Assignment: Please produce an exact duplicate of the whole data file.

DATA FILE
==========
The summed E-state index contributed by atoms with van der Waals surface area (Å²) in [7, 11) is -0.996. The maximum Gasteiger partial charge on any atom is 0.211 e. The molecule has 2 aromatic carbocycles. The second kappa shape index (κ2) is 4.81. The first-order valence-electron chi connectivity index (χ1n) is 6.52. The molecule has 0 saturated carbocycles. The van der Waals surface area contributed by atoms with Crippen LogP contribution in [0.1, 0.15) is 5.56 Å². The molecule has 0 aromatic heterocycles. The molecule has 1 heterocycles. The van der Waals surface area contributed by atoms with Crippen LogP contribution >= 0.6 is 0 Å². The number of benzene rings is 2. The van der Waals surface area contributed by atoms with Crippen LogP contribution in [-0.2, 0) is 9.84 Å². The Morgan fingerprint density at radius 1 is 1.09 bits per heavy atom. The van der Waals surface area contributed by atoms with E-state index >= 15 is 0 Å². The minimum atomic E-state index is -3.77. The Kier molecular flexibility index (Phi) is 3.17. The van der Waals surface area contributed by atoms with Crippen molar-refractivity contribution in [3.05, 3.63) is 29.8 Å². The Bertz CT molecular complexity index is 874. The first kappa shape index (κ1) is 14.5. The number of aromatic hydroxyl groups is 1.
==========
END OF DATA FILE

The summed E-state index contributed by atoms with van der Waals surface area (Å²) in [7, 11) is -0.996. The maximum Gasteiger partial charge on any atom is 0.211 e. The molecule has 2 aromatic carbocycles. The second kappa shape index (κ2) is 4.81. The first-order valence-electron chi connectivity index (χ1n) is 6.52. The molecule has 0 saturated carbocycles. The van der Waals surface area contributed by atoms with Crippen LogP contribution in [0.1, 0.15) is 5.56 Å². The molecule has 0 aromatic heterocycles. The molecule has 1 heterocycles. The van der Waals surface area contributed by atoms with Crippen LogP contribution >= 0.6 is 0 Å². The number of benzene rings is 2. The van der Waals surface area contributed by atoms with Crippen LogP contribution in [-0.2, 0) is 9.84 Å². The Morgan fingerprint density at radius 1 is 1.09 bits per heavy atom. The van der Waals surface area contributed by atoms with E-state index >= 15 is 0 Å². The minimum atomic E-state index is -3.77. The Kier molecular flexibility index (Phi) is 3.17. The van der Waals surface area contributed by atoms with Crippen molar-refractivity contribution in [3.05, 3.63) is 29.8 Å². The Bertz CT molecular complexity index is 874. The first kappa shape index (κ1) is 14.5. The number of aromatic hydroxyl groups is 1.